Posted Thu Aug 19, 2004, 6:09pm Subject: Re: Gaggia Coffee won't brew. A technical question.
Ardy, I still think it's pretty rough to assume straight away that Mike wouldn't be able to tell his machine was making espresso at 3 bar (the normal relief pressure of the spring valve, I've been told) vs 9bar.
As for your Gaggia's low brew temp (they don't seem to suffer from that on our models based on my comparison with a 3 group Azkoyren, drinking straight espressos), have you tried cheating it by setting it to steam mode for a few seconds before brewing to boost the temp? Obviously, you would need to experiment with the boost time and always do it when the OK to brew light just switches on for consistency.
Posted Thu Aug 19, 2004, 6:18pm Subject: Re: Gaggia Coffee won't brew. A technical question.
Ardy, I still think it's pretty rough to assume that Mike can't tell the difference between a shot brew at 9 bar and one brewed at 3 bar (the spring valve's normal release pressure, I've been told).
As for the limits of your Gaggia, the solenoid makes no difference at all to espresso quality, the tiny boiler won't screw a double shot (maybe the 3rd onwards if you don't let it recover, which it does very quickly since it's tiny) and you could try cheating the brew temp by switching to steam mode for a few seconds prior to boost the temp - of course, you will need to experiment to establish exactly how long you need to boost and always boost when the brew OK light comes on to be consistent.
Strangely, our downunder Gaggias (or at least mine) don't suffer from such a low temp (based on measuring the water temp and a direct comparison with a 3 group Azkoyen, drinking straight espressos as well as lattes).
So many threads here... not sure which one to weigh in on! I just completely disassembled a Gaggia "Espresso" model that was suffering an identical set of symptooms and still can't get water to flow. I have adequate steam pressure that is plenty hot, tried swappign the pump with another Ulka pump that is know to be working properly and all that was done after through grouphead cleaning etc.
Finally disassembled the boiler - there was a small bit of loosened scaling in the base of the boiler but not much and no corrosion. I'm a bit muystified about the hex nut people are describign that holds some sort of springball valve assembly I removed the grouphead ass)embly to clean and replace the gasket (which was shoht) and there are two openings up underneath behind the plate that pulls off this is the plate that is attached to the underside fo the boiler with two hex screws - same plate that the dispersion screen screws onto). Of these two openings one is threaded and empty - there was nothing in it when I got the unit open - no screw. The other goes up into the brass tube that sits inside the boiler. I've tried a paper clip end and a large common pin from both top and bottom but can't get anythign more out (there were a few pices if scale that initially came out of the top of the brass tube inside the boiler and a bit of sludge that dripped out the bottom. On the "Espresso" model there does nto appear to be any way to release and remove the springball valve to clean it. Is this possible? Perhaps it's different from the Classic and Coffee models?
I have a similar problem with a Gaggia Coffee. I believe it has all the symptoms Mike describes – I can pump water through the steam wand, but it will not pump water through the grouphead.
I have tried a new pump, just in case the original pump (even though it seemed to be working) had lost some pressure, but the result is exactly the same, so I have eliminated the pump as the source of the problem. This might suggest some kind of blockage elsewhere.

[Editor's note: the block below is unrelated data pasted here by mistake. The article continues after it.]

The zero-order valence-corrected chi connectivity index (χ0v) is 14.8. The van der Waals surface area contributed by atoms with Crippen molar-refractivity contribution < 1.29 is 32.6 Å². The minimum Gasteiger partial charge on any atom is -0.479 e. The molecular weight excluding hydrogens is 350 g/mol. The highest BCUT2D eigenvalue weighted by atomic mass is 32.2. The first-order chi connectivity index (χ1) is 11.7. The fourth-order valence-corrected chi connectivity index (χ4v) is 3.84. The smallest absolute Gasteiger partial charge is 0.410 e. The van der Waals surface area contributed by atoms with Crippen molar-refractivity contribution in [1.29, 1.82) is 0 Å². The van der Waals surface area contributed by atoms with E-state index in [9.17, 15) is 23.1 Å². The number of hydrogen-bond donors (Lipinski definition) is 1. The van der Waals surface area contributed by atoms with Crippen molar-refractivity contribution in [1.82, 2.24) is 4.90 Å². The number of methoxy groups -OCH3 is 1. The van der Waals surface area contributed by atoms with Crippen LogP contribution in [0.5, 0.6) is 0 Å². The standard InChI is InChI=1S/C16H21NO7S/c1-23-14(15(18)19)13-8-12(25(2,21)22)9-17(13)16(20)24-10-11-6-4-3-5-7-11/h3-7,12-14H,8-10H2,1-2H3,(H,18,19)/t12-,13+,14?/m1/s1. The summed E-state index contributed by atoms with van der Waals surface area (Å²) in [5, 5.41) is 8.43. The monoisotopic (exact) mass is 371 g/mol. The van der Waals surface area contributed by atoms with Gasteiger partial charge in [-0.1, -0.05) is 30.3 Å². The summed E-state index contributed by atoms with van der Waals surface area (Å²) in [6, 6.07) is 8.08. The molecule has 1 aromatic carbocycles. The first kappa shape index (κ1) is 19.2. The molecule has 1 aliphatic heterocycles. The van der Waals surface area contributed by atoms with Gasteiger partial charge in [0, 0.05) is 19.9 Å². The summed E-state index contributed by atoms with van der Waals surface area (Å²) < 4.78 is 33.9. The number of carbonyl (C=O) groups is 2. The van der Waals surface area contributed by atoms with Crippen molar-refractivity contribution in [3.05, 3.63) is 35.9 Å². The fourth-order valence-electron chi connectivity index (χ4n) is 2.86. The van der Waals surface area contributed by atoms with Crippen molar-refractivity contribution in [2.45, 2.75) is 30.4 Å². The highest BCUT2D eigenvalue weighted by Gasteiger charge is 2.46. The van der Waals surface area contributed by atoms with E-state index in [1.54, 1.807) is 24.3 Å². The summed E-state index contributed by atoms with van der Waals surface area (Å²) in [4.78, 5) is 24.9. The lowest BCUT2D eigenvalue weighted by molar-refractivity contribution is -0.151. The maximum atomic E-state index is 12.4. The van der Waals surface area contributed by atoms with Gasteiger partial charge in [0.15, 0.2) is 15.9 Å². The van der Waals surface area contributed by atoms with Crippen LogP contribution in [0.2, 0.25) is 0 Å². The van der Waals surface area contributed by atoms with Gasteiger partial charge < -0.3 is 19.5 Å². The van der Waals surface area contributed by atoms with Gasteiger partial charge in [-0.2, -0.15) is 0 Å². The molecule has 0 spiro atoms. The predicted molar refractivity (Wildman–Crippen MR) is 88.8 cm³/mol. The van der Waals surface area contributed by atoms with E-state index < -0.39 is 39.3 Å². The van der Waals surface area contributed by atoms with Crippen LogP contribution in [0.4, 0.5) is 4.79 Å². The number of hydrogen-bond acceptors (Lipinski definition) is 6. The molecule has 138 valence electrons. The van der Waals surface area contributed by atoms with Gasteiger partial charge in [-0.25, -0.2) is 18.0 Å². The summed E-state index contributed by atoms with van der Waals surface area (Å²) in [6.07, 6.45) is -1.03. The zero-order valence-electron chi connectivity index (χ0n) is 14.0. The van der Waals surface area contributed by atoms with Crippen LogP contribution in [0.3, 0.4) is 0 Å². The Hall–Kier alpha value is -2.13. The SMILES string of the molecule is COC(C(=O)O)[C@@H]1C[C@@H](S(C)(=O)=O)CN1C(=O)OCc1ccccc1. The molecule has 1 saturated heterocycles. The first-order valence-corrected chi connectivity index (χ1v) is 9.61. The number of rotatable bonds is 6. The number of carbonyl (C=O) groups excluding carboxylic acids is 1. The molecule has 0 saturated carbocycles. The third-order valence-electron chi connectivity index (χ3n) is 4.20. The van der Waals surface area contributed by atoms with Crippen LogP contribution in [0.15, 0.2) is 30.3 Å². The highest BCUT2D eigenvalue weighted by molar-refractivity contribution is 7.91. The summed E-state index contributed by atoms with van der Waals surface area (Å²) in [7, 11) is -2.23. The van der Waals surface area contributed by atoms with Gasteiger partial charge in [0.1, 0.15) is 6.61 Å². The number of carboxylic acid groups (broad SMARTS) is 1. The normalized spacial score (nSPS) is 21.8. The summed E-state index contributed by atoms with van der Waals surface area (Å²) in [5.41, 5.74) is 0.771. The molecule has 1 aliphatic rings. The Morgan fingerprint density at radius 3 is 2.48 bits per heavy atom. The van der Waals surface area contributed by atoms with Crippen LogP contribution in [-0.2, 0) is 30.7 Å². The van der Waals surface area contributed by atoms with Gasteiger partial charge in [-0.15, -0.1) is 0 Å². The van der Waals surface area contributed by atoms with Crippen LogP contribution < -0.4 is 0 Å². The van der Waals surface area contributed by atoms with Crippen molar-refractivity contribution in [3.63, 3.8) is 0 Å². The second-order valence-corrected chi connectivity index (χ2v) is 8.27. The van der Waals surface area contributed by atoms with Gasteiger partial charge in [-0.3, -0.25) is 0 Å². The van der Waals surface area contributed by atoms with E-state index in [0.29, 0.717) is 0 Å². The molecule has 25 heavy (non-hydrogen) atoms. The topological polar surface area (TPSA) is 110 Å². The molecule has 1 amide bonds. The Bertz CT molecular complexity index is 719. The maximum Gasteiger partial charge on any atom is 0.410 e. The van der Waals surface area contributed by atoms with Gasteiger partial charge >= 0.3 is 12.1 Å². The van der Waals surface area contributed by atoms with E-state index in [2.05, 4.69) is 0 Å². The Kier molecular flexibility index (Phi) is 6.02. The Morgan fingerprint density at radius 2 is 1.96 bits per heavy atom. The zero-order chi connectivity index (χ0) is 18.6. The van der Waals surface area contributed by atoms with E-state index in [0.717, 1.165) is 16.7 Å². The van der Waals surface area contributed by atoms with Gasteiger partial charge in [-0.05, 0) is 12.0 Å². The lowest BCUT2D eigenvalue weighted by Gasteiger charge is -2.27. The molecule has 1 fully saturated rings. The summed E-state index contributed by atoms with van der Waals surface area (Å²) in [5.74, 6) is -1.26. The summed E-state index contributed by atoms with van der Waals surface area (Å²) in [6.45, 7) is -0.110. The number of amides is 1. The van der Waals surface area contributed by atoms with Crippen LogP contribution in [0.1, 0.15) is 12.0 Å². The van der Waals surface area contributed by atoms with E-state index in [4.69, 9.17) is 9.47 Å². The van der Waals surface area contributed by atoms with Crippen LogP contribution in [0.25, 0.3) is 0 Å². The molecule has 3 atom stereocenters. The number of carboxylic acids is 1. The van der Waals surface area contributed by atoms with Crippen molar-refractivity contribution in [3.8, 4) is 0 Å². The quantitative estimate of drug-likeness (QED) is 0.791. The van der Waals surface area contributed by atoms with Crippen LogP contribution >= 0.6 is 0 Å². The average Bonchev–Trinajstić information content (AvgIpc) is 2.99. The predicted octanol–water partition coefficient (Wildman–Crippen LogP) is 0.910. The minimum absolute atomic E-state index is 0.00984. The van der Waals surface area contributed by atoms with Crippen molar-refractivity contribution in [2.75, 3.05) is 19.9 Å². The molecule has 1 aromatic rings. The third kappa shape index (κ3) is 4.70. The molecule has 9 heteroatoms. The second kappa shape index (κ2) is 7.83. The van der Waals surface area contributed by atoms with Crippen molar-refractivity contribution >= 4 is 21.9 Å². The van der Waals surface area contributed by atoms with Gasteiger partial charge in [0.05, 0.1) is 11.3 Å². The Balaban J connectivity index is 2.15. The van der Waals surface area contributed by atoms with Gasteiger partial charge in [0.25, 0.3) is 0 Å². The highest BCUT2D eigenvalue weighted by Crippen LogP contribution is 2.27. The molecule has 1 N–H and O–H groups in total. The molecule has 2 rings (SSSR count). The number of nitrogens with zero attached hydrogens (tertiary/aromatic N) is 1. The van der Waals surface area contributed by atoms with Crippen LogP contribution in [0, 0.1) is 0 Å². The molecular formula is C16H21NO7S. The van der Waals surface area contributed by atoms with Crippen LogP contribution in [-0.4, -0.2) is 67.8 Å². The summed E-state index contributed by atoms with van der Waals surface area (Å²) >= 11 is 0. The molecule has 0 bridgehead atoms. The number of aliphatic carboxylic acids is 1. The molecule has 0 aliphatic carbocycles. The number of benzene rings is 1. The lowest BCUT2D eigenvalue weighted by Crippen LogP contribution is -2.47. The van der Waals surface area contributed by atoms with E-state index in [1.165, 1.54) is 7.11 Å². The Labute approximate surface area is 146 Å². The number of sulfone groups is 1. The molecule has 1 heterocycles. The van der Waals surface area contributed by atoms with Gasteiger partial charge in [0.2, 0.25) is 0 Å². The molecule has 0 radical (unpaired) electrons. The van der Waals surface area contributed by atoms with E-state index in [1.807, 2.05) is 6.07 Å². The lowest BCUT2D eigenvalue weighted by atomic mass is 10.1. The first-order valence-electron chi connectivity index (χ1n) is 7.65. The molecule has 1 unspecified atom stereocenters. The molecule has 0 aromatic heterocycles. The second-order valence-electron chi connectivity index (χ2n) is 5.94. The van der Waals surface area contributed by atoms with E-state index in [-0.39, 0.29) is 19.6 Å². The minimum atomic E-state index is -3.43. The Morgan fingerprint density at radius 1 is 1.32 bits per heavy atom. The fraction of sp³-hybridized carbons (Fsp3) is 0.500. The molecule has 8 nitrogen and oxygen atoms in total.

However, I have also taken everything apart, and cleaned all the components of the boiler and grouphead, so there are certainly no major obstructions.
On the basis of Mike’s experiences, I have tried the same trick of installing the springball valve assembly with the lower component unscrewed by a few turns, as the slight reduction in spring pressure seems to have made the difference in Mike’s case. However, this does not help on my machine.
(Incidentally, if I remove the spring and rubber ball entirely, then the water flows through fine, as you would hope(!), so there don’t appear to be any large deposits blocking any of the small channels in the system).
This leads me to my question, which also applies in Mike’s case – is it really possible for the springball valve assembly to have failed in some way which would cause this, or is the problem likely to lie somewhere else? I have cleaned the valve assembly, and there are no obvious signs that would indicate that it wouldn’t work properly.
I have also discovered, however, that when the pump is running, the water is being pumped out of the tube which comes from the fitting on top of the boiler (i.e. the arrangement which supplies the steam wand), and back into the water tank. I have to confess that this is the part of the machine that I am not too familiar with, but I assume that this is some kind of pressure release valve.
Could this mean that it is this release valve which has failed, and is simply letting water through at a lower pressure than it should, rather than there being a blockage elsewhere? (Or have I misunderstood this part of the machine?)
Any help would be greatly appreciated, as this has me stumped!
If the pump is to weak to push past the shower head valve, then it won't get much past the safety valve. IF the water is diverting into the water tank, then the safety valve might be damaged and not presenting enough resistance or the shower head ball and spring might be sticky or under too much tension. If the shower head valve has too little tension, you won't get decent performance from the frother because too much will bypass into the shower head.
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